Artermis
Posts: 109
Joined: Fri Dec 02, 2016 2:18 pm
Location: Grimsby, UK

Re: P0238

Post by Artermis »

OK, situation update.....

Yesterday I ordered a new MAP sensor from Euro Car Parts. I sent the wife out to pick up the sensor in the cc and she said the car was still displaying the error.

She then said that she had to get some fuel so went in to town and get some diesel. She says that once she put some fuel in the error message and engine light went away.

Not overly impressed with that, having spent £35 on a decent quality MAP sensor for nothing... I could take it back but I'll just keep hold of it.

This makes me think that the DPF is the issue. I dont know why but somewhere in the back of my mind I have it in my head that on Peugeots there is some kind of sensor setup in the fuel cap that is used to trigger a regen cycle on the DPF when fuel is added. Is this correct?

I'd still like to get to the bottom of the issue if I can :-)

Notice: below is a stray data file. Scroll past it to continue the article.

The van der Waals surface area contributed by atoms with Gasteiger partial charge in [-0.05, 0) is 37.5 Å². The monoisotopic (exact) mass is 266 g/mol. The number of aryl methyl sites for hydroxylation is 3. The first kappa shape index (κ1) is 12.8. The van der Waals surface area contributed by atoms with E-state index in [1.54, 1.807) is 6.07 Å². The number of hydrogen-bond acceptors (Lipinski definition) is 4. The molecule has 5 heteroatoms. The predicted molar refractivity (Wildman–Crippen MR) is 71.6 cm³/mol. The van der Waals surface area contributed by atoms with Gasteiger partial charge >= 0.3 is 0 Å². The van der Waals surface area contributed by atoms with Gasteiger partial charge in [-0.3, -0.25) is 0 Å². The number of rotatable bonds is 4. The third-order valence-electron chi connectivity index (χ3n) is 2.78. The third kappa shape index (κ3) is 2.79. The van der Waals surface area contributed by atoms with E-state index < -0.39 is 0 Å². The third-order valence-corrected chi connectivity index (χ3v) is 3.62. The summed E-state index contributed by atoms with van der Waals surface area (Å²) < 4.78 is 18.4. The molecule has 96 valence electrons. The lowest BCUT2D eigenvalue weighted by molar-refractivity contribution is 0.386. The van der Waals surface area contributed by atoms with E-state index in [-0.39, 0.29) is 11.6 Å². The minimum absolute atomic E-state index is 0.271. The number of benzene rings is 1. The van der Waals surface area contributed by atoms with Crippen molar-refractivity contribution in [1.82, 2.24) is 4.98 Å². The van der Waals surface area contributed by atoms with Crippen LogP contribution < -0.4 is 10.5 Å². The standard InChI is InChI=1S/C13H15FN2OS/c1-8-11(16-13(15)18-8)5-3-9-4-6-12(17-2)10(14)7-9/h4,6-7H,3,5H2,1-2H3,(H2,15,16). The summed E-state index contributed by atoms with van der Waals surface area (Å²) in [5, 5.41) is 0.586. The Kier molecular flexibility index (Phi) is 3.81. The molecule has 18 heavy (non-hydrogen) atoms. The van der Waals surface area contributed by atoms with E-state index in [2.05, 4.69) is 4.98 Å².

Thanks all.
Ben. 2006 1.6 HDi Allure

IanL
Posts: 1378
Joined: Wed May 13, 2015 10:34 pm
Location: Jersey, Channel Islands

Re: P0238

Post by IanL »

The Handbook for 3/05 to 12/05 does include:
If a message on the multifunction
display indicates a low diesel additive
level accompanied by an audible
signal, this additive must be topped
up. Contact a PEUGEOT dealer as
soon as possible.
The preceding book does not. You can't take the dates as gospel - the build dates for changes can vary a few months from the dates stated for the books. Not all planned changes hit the production line at the same time - what is in your car can only be determined from the Service Box Documentation.